People and places that give an idea of who lived where in the first half of the 20th century.
Photographs are particularly welcome. We will fix the technical stuff if necessary.
Work places such as Reynolds Rubber factory works where they made slippers.
Churches such as St.Casimir’s and St.Chad’s.
Patricia, you have a similar background to myself, although I am struggling to find any living relatives. My paternal ancestors were from Lithuania although the Census of 1911 says Russia. Their original name was Orentas but went by Williams, why? as many Orentas families (presumably) never bothered to Anglicize the surname. This has hindered me in my family history research, as its hard to work out who is actually related to my ancestors.
My family names: Parukewicz and Shatraitis (Šatraitis),
grandmothers: Matusevičiūtė and Kazemekaitė.
My dad’s cousin remembered: Calvaitis (Kalvaitis), Wedrienaitis, Linkaitis, Petraitis.
My great grandfather was Peter Parukiewicz and he had 3 brothers (Roman, Francis and Alexander) and 1 sister (Ann). I am doing my family geneology and found all these distant relatives and if you are interested you can email me and I will fill you in on the others in the family. Some family members came from England to live in Canada (such as my great grandfather with his family of 5 children).
My great grandfather’s brother Alexander Parukewicz was married to a Barbara. I am doing my geneology and found out all kinds of relatives. For example, did you know that there were 5 children in the family besides Alexander? You can email me and I can explain more to you.
Family trees get adictive, I am afraid to say ‘yes’ so give me a summary of the ones in the Manchester area.
My Grandfather Joseph Judicki was born in Lithuania/Russia/Poland about 1875. Little is known of his early years.
He came to England in about 1880/1 together with his parents and brother probably due to the persecution of the catholics and Jews by the Russians. They settled in the Cheetham district of Manchester as did lots of other immigrants at that time.
The family first appear on the 1891 census as living in Charter St. Cheetham their occupation is listed as slipper makers. They are also listed under the Surname of Udiski (was this the English version of Judicki?)
In 1897 my Grandfather married my Grandmother Patronia Kayanskiute at the St. Chads Roman Catholic Church in Cheetham. Neither could read or write and signed the marriage register with a cross. Following his marriage they lived at various houses in the Cheetham Manchester area. Why they moved houses frequently is not known, it could be they were dodging the rent man as times were very hard and at that time there was very little money.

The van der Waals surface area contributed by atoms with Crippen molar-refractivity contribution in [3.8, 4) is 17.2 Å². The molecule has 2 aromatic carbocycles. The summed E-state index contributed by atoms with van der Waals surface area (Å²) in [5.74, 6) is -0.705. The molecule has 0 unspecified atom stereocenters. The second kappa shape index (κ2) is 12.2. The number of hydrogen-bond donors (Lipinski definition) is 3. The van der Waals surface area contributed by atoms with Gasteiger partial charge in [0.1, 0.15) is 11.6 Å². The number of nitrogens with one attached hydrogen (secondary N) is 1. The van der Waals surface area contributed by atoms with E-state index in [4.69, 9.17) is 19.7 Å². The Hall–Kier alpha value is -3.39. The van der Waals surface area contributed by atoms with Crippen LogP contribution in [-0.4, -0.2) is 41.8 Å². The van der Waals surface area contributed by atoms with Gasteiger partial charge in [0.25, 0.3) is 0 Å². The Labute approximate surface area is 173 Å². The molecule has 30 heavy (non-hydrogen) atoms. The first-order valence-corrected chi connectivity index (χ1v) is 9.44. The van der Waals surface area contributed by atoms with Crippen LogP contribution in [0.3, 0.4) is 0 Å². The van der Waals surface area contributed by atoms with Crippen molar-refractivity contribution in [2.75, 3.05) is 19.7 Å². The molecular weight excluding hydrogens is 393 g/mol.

On the 1901 census my Grandfathers family are listed as DIXON (could this be that it was more appropiate to have an English surname) by this time they have three children and he is still listed as a slipper maker. They go on to have eight children all together, two of which died in infancy.
In 1909 when my father was born they are still listed as living in the Cheetham area (Verdon Street). I do not know for sure how long they stayed in Cheetham but in approximately 1914/5 they moved to Swinton (Manchester).
My Grandfather then got a job as a coal miner at Pendlebury Colliery which was not far from where they then lived, Worsley Buildings of Bolton Road Swinton. He worked at the mine until his death in 1925.
Sadly I never knew my Grandfather he died some 16 years before I was Born.
My aunt Mary Udiski was born on the 16th March 1899, she was the eldest daughter of Joseph & Patronia Judicki (Udiski). She never spoke about her early life but one can imagine it was quite hard as her mother went on to have eight children altogether, six of who survived, and money must have been very short.
She married John Kulvincki in 1916 aged 17, (they later changed their name by deed pol to Cullin). She had two Children. John was born 1916 and sadly died in 1917. She then had Joseph in 1918. He was a lovely man, very gentle, and he often played peacemaker between his mother and her sister Ellen who were always falling out over something. Sadly, he died in 1978.
I remember Aunt Mary with great affection, she was always very kind to me. I used to visit their home every Sunday with my father when I was a little girl and we had the most superb dinners; she was a great cook. At Christmas she would make a party for all the family and her friends, some of who were Lithuanian, and they used to chatter away in Lithuanian, which I did not understand at all.
Her husband John was a cabinet maker and during the Second World War you could not get toys very easily so he used to make me things from wood. One year it was a pram and I remember him making me a Blackboard and easel so needless to say Christmas was always special at their house. John also came from Lithuania, he was a gentle man like his son, but I remember he did not speak very good English.
Mary and John lived nearly all their life in Swinton mostly in the same house they were happily married for 61 years. In fact, I attended their golden wedding party at the Bulls Head in Swinton, which was very special; even her sister Ann and husband Hank came from America for it. A great time was had by all.
Mary did visit her sister Ann in America in 1954. She went with her sister Ellen. They travelled on the Queen Mary and Queen Elizabeth liners. When she was in America, she stayed with My Great Aunt Ann. Mary worked all her life in the cotton mill until her retirement.
Sadly Mary died shortly after her husband in 1977.
Another member of the family was Pius Pojuner (probably Puodžiūnas), he was chairman at some time of the Lithuanian Club.
By Patricia Hunter, nee Udiski